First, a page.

List of 30 prohibited activities drawn up

Making a speech, throwing sticks into the Thames and releasing balloons are among the activities banned from the Garden Bridge.

They are among 30 prohibited acts with others including taking part in “any assembly, performance, rally, procession or gathering of any kind” as well as playing a musical instrument or games.

Bikes, roller skates and skateboards “or other foot-propelled device[s]” are banned, although bikes can be pushed across the bridge.

The list of prohibitions means the popular children’s game Pooh sticks, named after AA Milne’s Winnie the Pooh, would be banned from the only bridge to sport its own woodland. The game involves several people dropping sticks on the upstream side of a bridge and watching to see whose emerges first on the downstream side.

Number 14 of the prohibited acts says people are not allowed to: “Drop from the bridge any item with the exception of devices intended for the purpose of saving lives.” And number 12 means visitors will be unable to “make or give a speech or address”.

Liberal Democrat London Assembly leader Caroline Pidgeon asked London mayor Boris Johnson whether the activities would be banned when the bridge was closed to the public and used for commercial events – as its operator, the Garden Bridge Trust, has made clear it will be for 12 days a year.

Johnson said: “The Garden Bridge Trust will need to obtain a Premises Licence and/or a Temporary Events Notice which requires the approval of the two local authorities (Westminster and Lambeth) and the police.”

A spokesman for the Garden Bridge Trust said: “It is not uncommon for there to be conditions of entry into any public place or park to protect people’s safety.

“The conditions of entry have been developed to create a safe environment for all users and include provision for the safety of those using the River Thames, Victoria Embankment and the Queens Walk, which is why we have included: ‘No person using the Garden Bridge shall drop from the bridge any item with the exception of devices intended for the purpose of saving lives’.”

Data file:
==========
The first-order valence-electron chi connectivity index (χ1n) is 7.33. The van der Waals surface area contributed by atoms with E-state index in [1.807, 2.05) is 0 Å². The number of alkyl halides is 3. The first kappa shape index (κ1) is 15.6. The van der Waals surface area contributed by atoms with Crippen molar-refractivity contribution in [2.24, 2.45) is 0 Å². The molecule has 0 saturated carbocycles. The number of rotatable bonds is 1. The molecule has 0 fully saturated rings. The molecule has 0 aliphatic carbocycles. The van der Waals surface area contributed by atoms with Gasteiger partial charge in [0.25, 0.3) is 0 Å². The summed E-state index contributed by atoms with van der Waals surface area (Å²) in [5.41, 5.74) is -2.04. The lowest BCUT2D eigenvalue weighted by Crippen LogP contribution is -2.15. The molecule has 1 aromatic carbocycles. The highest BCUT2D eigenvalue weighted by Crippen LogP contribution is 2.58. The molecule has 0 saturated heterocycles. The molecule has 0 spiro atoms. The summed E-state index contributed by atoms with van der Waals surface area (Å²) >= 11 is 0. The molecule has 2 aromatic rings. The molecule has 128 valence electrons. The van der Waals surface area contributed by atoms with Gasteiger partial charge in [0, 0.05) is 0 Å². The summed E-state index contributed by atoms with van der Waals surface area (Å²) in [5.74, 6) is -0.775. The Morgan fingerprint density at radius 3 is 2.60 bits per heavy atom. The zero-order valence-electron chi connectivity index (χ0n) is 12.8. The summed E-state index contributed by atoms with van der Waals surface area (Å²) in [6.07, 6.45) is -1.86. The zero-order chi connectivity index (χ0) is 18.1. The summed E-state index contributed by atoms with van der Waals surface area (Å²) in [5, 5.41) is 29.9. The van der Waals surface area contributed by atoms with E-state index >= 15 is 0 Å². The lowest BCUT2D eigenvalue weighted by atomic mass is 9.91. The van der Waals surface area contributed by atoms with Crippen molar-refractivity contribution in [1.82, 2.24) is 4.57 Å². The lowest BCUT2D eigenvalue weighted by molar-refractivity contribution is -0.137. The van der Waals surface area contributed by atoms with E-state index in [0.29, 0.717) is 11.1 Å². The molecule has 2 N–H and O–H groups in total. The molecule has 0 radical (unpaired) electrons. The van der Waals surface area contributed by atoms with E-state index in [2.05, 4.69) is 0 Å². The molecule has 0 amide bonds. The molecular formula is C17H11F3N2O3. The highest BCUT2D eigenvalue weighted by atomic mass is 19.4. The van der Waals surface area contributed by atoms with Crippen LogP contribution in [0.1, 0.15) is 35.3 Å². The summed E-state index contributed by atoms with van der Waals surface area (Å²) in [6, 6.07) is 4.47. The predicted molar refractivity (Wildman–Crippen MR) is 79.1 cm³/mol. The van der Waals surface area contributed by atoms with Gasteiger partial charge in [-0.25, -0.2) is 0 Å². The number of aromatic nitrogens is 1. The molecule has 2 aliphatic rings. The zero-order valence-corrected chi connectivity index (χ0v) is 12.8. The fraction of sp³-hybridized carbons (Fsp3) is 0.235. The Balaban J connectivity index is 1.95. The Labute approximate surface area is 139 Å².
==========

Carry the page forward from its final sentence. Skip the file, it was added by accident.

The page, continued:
Last year, Building’s sister title BD revealed that people wanting to visit Thomas Heatherwick’s Garden Bridge in groups of eight or more would have to apply for permission.

The stipulation was contained in Lambeth council’s recent planning report to its planning committee.

It said: “All groups of eight or more visitors would be required to contact the Garden Bridge Trust to request a formal visit to the bridge. This policy would not only assist visitor management but also would discourage protest groups from trying to access the bridge.”

BD’s revelation prompted an avalanche of criticism forcing the Garden Bridge Trust to clarify its position. It said limits on group numbers were being looked at to make sure visitors had “the best and most enjoyable experience possible” and that it was not an attempt to introduce a ticketing system.

Last week the council, one of the London councils that approved the Garden Bridge, said it was putting negotiations over the land required for it on hold. Council leader Lib Peck said not enough progress has been made in attracting funding from the private sector to make inroads into the £60 million the scheme requires from the public purse – £30 million of which will come from Transport for London.